The zucchini came from Dad’s backyard garden and the bread made from it came from Mom’s kitchen. A hunk of it sits alongside a very big cup of Blackberry Sage tea, and together they will carry out the duty of being my breakfast this morning.
Chris Isaak’s “Baja Sessions” croons out of the stereo, and I am remembering the road trip my wife and I took down the peninsula sticking out from southern California. I am umbilically connected to southcentral Pennsylvania. Like no other place on the planet, here I feel the rhythms dancing up from the soil below and bask in the light of home shining down over me from above. When the smell of hay hangs in the humidity of evening, I taste the farmer’s earth. When lighting streaks across the sky, I feel the thunder rumbling inside the rain-yearning kernel of corn.
How do we reconcile progress when looking at “development” taking the shape of $300,000 homes in a locale where the family income is a product of a 40 hour week working in a factory, a department store, a construction site, a classroom? Where will our children 2 generations from now go to learn how tomatoes from a summer-soaked vine taste? Will they smell the dung of a dairy farm on their way home from a Little League game and taste a glass of cold, refreshing milk?
“The future looks so bright aheadThe past is far behindI think of all the things we saidAnd you are on my mindThink of tomorrow” –Chris Isaak, “Think of Tomorrow”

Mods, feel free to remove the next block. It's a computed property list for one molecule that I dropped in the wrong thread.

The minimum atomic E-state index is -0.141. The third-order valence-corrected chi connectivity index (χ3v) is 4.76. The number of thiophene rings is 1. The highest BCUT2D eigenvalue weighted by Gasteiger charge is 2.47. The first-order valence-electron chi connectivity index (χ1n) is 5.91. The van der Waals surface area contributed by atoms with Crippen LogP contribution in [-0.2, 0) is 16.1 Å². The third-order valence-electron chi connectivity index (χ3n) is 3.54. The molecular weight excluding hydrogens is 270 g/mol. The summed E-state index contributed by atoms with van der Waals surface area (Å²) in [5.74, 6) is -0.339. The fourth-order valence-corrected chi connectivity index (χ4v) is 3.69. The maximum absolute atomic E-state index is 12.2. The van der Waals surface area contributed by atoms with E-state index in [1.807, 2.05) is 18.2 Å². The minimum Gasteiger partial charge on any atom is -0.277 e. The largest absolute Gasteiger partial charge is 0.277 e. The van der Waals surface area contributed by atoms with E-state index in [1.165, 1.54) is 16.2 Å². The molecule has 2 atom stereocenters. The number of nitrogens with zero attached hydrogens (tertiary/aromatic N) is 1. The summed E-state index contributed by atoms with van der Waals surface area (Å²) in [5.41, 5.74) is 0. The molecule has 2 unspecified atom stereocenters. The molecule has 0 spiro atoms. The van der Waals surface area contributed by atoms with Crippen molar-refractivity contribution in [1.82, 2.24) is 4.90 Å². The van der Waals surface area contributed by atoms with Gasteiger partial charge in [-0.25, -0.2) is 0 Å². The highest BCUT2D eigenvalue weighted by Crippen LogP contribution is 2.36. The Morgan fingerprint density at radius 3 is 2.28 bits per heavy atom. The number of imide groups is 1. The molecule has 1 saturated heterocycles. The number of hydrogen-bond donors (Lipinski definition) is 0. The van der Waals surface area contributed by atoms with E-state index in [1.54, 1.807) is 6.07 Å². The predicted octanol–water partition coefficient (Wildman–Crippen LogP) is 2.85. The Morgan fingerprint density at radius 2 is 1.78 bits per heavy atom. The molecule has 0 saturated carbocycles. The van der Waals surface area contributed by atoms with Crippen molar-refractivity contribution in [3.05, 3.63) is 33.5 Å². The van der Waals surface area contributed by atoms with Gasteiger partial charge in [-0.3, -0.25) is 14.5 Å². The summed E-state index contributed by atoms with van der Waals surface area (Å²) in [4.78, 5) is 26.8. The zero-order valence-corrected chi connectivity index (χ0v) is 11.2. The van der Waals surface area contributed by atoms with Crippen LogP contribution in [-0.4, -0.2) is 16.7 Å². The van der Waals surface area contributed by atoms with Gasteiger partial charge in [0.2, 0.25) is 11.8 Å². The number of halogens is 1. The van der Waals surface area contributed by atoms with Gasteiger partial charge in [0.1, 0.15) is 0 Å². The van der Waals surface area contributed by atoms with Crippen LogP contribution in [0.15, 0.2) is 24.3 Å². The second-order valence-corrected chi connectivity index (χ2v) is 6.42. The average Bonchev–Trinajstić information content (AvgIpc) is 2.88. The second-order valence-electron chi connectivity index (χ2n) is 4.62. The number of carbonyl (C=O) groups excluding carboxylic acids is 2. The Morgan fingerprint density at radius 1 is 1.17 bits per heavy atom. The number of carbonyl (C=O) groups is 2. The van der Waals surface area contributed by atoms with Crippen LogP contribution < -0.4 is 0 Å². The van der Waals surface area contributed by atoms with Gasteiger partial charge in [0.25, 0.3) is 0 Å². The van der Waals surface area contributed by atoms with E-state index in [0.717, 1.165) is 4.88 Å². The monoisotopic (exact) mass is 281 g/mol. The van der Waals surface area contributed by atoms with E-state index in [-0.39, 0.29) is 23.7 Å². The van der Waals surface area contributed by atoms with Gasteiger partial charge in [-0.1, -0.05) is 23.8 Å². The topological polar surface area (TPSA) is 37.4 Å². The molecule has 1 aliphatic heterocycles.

Going to the farmer’s markets fills me with a sense of hope; a true free market where quality is the pride of the producer standing before me. Mostly folks in their 50s and 60s buying nature’s best to ensure a healthful ease into life’s end. Where are the young folks like me?
Newspapers talk of a return to locally produced food, a national grassroots movement where consumers are choosing naturally grown food, organic food, and food free of chemicals. Peppers should look like the dirty, sun-beaten face of an 89 year old gardener. Could where we live become a region known for its commitment to healthy food growing? Could we be the supplier of the Baltimore/Washington craving for good, grown-from-earth-and-rain fruits and vegetables? Could we develop policies/incentives/technical support for our struggling small family farmers to switch from competing with the heavily-subsidized agri-corporate farmers to competing with the challenge of forging new ideas and creating new markets?
“Mexico has sunny skiesHawaii knows no rainAny place you want sweetheartI will buy the ringThink of tomorrowThink of tomorrow.” –Chris Isaak, “Think of Tomorrow”
Will our farms continue to grow expensive houses? Will we continue to eat food from soils we’ve never crumbled in our hands? Will our great-grandchildren see steers grazing in a field with their own eyes? Are we buying the ring?
Think of tomorrow.
(written 23 July 2006)